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Settling Collection Accounts in a Credit Report

By Ruth Racey
Published: Sunday, September 20th, 2009

For a cardholder struggling with poor credit ratings and tarnished credit scores, nothing could be worse than a collection account in a credit report.

But what exactly is a collection account? Well, basically, these are records of a previous creditor giving up on collecting a debt from the consumer. Lenders and creditors would often write this off as a loss to get tax benefits. At the same time, they would send the account to a third party collection agency. The agency is then given the authority to try to collect the money from the cardholder. They would also place this in the credit report under the company’s name.

In most cases, consumers would often mistake these accounts and entries as errors or mistakes by the credit bureaus. They would even contest the presence of the accounts and demand for their removal just because they do not know about their existence.

Having collection accounts in a credit report can deal a huge blow to a cardholder’s credit record. Their credit scores and ratings would also suffer from the entries. Future lenders and card issuer would also consider twice before extending credit simply because of the accounts’ presence on the reports. Dealing with new creditors and businesses can be much harder because of collection accounts. Creditors and lending companies will be reluctant to transact with consumers having collection accounts on their credit reports. They will tend to believe that if they close a deal with a particular cardholder, they can suffer the same fate as the previous creditors.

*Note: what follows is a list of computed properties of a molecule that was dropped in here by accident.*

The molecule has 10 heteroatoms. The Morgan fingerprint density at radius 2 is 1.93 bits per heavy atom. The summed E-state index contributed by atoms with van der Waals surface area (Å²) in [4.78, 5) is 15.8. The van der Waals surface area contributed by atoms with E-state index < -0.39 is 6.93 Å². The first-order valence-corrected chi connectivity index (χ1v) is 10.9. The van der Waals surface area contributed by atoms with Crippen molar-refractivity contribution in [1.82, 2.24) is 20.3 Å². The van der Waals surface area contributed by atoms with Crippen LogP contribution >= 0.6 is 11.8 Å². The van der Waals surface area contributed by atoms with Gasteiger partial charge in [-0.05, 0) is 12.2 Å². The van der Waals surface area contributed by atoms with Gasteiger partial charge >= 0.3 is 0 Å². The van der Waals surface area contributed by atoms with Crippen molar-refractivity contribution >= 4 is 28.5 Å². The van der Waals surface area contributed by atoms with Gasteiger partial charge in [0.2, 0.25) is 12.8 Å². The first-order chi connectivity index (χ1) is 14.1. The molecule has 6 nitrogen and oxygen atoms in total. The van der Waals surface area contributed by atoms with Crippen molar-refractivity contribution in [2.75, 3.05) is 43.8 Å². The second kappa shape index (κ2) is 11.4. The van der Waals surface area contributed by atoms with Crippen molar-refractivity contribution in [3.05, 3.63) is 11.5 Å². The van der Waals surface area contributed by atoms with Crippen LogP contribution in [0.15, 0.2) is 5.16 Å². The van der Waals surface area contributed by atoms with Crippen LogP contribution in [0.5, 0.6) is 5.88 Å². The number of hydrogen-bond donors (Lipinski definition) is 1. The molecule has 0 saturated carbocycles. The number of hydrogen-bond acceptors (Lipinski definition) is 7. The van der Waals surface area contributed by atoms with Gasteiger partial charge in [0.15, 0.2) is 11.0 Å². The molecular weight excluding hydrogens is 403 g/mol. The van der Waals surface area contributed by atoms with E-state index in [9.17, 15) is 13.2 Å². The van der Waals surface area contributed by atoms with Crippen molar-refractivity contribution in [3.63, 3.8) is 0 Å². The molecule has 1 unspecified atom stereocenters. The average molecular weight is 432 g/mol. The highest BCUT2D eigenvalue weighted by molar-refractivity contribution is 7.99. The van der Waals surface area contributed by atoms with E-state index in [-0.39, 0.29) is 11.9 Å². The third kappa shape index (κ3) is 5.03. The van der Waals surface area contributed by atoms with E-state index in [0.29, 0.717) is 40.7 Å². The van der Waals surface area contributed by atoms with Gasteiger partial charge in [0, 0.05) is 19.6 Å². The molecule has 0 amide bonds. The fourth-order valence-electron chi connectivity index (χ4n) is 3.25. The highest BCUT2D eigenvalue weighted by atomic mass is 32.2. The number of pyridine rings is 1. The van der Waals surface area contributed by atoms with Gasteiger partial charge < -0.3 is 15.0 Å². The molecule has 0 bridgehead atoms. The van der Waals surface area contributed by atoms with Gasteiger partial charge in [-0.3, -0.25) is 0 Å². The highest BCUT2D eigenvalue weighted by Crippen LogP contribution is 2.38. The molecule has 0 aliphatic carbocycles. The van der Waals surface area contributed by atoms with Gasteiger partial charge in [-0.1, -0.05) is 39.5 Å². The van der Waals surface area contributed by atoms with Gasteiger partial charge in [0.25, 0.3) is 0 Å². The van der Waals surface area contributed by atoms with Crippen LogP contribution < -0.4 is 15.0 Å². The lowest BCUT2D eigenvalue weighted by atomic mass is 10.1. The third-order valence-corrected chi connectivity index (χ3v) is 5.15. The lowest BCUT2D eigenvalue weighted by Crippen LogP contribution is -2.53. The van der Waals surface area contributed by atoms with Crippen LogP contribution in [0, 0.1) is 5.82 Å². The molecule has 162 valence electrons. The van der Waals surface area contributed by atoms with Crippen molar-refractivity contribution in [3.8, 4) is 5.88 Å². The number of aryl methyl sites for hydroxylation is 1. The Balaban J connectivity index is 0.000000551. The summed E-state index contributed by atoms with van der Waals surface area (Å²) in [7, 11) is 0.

To address this problem, consumers should first contact their credit bureaus immediately. Cardholders should always notify the credit agencies if they are unsure of any entries in their credit reports. At best, taking up the matter with the credit bureaus can mean removing the entries from a credit report. Otherwise, there may be a need to deal with past creditors and the collection companies directly.

Negotiating with the previous creditor and the collection company can help resolve the matter. Because they have written off the account as a loss, they are more likely to get any payment from the debtor rather than receive nothing at all. Negotiating for a pay-off with the company can mean acceptable payment terms for the consumer and the deletion of the accounts from the credit reports. Collection companies would often go for negotiations and settle for less than the original amount.

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